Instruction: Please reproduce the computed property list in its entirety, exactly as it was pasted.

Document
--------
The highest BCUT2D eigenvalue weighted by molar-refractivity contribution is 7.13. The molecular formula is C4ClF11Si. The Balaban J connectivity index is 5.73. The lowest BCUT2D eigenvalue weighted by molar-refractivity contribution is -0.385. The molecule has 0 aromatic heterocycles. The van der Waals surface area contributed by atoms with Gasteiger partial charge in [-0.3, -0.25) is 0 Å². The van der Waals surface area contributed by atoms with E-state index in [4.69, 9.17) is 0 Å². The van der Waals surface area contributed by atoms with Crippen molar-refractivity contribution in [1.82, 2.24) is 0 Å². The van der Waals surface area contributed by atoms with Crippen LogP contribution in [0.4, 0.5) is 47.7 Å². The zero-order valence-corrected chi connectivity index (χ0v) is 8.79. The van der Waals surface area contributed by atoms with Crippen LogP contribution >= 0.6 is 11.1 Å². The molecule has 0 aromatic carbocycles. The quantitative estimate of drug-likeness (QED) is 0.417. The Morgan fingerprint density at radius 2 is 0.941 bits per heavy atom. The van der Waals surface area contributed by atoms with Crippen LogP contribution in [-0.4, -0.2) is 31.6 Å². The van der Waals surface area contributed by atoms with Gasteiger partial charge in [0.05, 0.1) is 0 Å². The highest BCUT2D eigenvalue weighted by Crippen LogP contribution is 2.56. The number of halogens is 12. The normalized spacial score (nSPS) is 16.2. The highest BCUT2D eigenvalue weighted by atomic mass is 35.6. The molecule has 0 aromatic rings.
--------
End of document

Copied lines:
The highest BCUT2D eigenvalue weighted by molar-refractivity contribution is 7.13. The molecular formula is C4ClF11Si. The Balaban J connectivity index is 5.73. The lowest BCUT2D eigenvalue weighted by molar-refractivity contribution is -0.385. The molecule has 0 aromatic heterocycles. The van der Waals surface area contributed by atoms with Gasteiger partial charge in [-0.3, -0.25) is 0 Å². The van der Waals surface area contributed by atoms with E-state index in [4.69, 9.17) is 0 Å². The van der Waals surface area contributed by atoms with Crippen molar-refractivity contribution in [1.82, 2.24) is 0 Å². The van der Waals surface area contributed by atoms with Crippen LogP contribution in [0.4, 0.5) is 47.7 Å². The zero-order valence-corrected chi connectivity index (χ0v) is 8.79. The van der Waals surface area contributed by atoms with Crippen LogP contribution >= 0.6 is 11.1 Å². The molecule has 0 aromatic carbocycles. The quantitative estimate of drug-likeness (QED) is 0.417. The Morgan fingerprint density at radius 2 is 0.941 bits per heavy atom. The van der Waals surface area contributed by atoms with Crippen LogP contribution in [-0.4, -0.2) is 31.6 Å². The van der Waals surface area contributed by atoms with Gasteiger partial charge in [0.05, 0.1) is 0 Å². The highest BCUT2D eigenvalue weighted by Crippen LogP contribution is 2.56. The number of halogens is 12. The normalized spacial score (nSPS) is 16.2. The highest BCUT2D eigenvalue weighted by atomic mass is 35.6. The molecule has 0 aromatic rings.